That’s why Dad and my little sister aren’t invited. Seeing your father in tears is just soooo embarrassing! Little sis’ Ruby is embarrassing too, of course, but for entirely different reasons. Last term Ruby only picked her nose, licked it and the offered it to Matron. No wonder she’s been left at home this time. My sister, I mean, not Matron.
“Will you be alright, Abby?” Mum was asking in that special voice she reserves for such occasions. A typical Mum question. Only one answer is permitted.
“Of course, Mum.” I rolled my eyes theatrically (may as well put my drama lessons to some use!). “I’ve done this before, you know. I’m not a Lower Fourth any more.” *Refrains from spitting to clean my mouth of that reference to the tadpoles of the Lower Fourth now I’m a senior.*
Mum pulled a face, as she does, then flung her arms round me like she was at some theatre audition, hugging me as if this was the end. “I’ll give your love to Daddy when he comes on leave.”
“Mum!” I mock-glared at her, though the effect was somewhat spoiled by the smile tugging at my lips. Daddy? Hello, Mother? I’m fifteen, don’t you know?
“Make sure you write to me,” Mum went on. I want to know all the latest goss’.”
Goss’? Don’tcha just hate it when parents try and talk cool?
“It’s not the nineteenth century anymore,” I said. “Have you heard of email?”
“Very funny, dear. You know full well it’s not the same if it hasn’t got a stamp on it. Anyway, Abby, I…”
Uh-oh, here we go. Big rush of emotion. Please God, don’t let any of my friends be watching. I squeezed Mum one last time, then carefully eased her into the driving seat before she could start another round of hugs. “Hi Becky! Just coming!” I shouted at no-one in particular, knowing Mum couldn’t see over the 4×4 she’d parked next to. A last kiss through the wound-down window.
“Gotta go. All my friends are here,” I lied.
Well, sometimes you have to be cruel to be kind. I know blubbing at every little goodbye is part of a mother’s job description, but I’m not six any more, and it’s not a major untruth. I mean, my friends will all be here by now, just not here.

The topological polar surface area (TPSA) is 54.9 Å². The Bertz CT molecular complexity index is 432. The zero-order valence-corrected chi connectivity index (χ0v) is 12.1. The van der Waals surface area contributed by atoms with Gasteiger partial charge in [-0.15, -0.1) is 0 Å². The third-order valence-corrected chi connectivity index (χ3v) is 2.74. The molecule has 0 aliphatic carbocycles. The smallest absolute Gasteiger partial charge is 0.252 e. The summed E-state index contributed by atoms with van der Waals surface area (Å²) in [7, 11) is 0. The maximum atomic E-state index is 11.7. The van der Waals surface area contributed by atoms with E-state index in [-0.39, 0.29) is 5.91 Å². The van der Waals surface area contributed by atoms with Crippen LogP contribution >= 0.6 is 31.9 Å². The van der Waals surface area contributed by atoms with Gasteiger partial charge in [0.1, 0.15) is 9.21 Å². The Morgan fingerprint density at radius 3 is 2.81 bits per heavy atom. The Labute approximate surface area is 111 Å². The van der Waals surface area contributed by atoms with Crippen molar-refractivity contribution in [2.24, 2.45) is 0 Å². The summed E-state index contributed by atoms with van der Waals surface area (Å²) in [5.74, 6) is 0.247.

“Toodles!” I shouted. “Gotta scoot!”
And I ran for it, back to the safety of the patio outside the oak doors. I watched as Mum wriggled our large Ford (Now don’t start – I only know it’s a Ford ’cause it says so on the front) out of the parking bay. The great grey beast looked a bit out of place among the smaller, sleeker cars of most other parents, and the palaces-on-wheels of the More-Money-Than-Sense brigade, but my family have always been the practical sort – well, for the most part.
I snickered as the car squeezed through the iron gates and headed up the road, imagining Mum muttering about how inconsiderately people were parking. Either that, or she’d be cursing the SatNav to Kingdom Come because it was taking a decade and a half to load up the route home.
Mum and I had arrived long before the worst of the rush – previous experience had taught us to avoid the period between three and four o’clock wherever possible – so I trotted back through the main foyer, through the inner courtyard and off across the playing fields back to Marylebone Boarding House. That’s my “home” for the next eon and a half. And while the rest of the house unpacked their belongings, I sat down on the semi-comfy sofa in the house office to watch the rest of the girls arrive.
By the way, if you’re confused about all this “house” business just stick around – I’ll explain it all as I go. You have to understand boarding schools exist in a different world from everything else. If there’s an easy way and a hard way of doing anything, you can be sure the boarding school has chosen the hard way, just to be awkward. For instance, we –
“Hi, Abby! Great to see you again.”
“Hey ho, Don Pedro!” I gave Teresa a welcome hug as she plonked herself down on the sofa next to me. Teresa and I go way back to the Lower Fourth, three years ago. And if you’re trying to work out how I can be in the Middle Fifth now if the Lower Fourth was three years ago, then join the club. Boarding schools have their very own version of the English language, I tell you.
“What’s the damage out there?” Teresa asked in that lovely Spanish accent of hers. Yeah, she’s from Spain, hence the nickname, but I can’t do accents on a blog, so just use your imagination. And yeah, the Spanish accent comes with that perfect olive complexion, long dark hair and huge brown eyes that would make a Labrador jealous. It’s so unfair!